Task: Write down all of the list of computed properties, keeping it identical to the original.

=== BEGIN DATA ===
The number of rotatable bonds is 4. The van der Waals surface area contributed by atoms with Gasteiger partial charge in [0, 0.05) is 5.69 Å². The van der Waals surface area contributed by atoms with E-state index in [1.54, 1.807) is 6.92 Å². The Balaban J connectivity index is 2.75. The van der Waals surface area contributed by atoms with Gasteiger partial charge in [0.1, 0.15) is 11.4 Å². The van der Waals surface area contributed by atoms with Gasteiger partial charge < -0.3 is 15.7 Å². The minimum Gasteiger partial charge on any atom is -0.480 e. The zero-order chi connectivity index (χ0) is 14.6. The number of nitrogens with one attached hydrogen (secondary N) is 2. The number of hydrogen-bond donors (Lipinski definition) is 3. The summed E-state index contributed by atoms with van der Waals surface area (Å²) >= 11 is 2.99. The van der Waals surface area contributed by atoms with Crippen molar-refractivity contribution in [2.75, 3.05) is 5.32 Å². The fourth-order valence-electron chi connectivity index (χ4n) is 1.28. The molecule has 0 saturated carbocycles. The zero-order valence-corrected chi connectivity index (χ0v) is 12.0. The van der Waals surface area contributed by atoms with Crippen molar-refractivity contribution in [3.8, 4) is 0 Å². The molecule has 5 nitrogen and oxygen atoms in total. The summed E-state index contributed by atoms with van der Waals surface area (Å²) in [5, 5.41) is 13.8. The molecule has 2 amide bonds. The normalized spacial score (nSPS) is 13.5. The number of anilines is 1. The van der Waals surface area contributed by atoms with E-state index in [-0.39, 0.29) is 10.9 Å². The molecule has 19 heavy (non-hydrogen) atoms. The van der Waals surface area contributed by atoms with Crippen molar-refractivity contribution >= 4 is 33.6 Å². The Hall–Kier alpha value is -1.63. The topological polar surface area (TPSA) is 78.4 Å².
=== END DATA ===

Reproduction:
The number of rotatable bonds is 4. The van der Waals surface area contributed by atoms with Gasteiger partial charge in [0, 0.05) is 5.69 Å². The van der Waals surface area contributed by atoms with E-state index in [1.54, 1.807) is 6.92 Å². The Balaban J connectivity index is 2.75. The van der Waals surface area contributed by atoms with Gasteiger partial charge in [0.1, 0.15) is 11.4 Å². The van der Waals surface area contributed by atoms with Gasteiger partial charge < -0.3 is 15.7 Å². The minimum Gasteiger partial charge on any atom is -0.480 e. The zero-order chi connectivity index (χ0) is 14.6. The number of nitrogens with one attached hydrogen (secondary N) is 2. The number of hydrogen-bond donors (Lipinski definition) is 3. The summed E-state index contributed by atoms with van der Waals surface area (Å²) >= 11 is 2.99. The van der Waals surface area contributed by atoms with Crippen molar-refractivity contribution in [2.75, 3.05) is 5.32 Å². The fourth-order valence-electron chi connectivity index (χ4n) is 1.28. The molecule has 0 saturated carbocycles. The zero-order valence-corrected chi connectivity index (χ0v) is 12.0. The van der Waals surface area contributed by atoms with Crippen molar-refractivity contribution in [3.8, 4) is 0 Å². The molecule has 5 nitrogen and oxygen atoms in total. The summed E-state index contributed by atoms with van der Waals surface area (Å²) in [5, 5.41) is 13.8. The molecule has 2 amide bonds. The normalized spacial score (nSPS) is 13.5. The number of anilines is 1. The van der Waals surface area contributed by atoms with E-state index in [-0.39, 0.29) is 10.9 Å². The molecule has 19 heavy (non-hydrogen) atoms. The van der Waals surface area contributed by atoms with Crippen molar-refractivity contribution >= 4 is 33.6 Å². The Hall–Kier alpha value is -1.63. The topological polar surface area (TPSA) is 78.4 Å².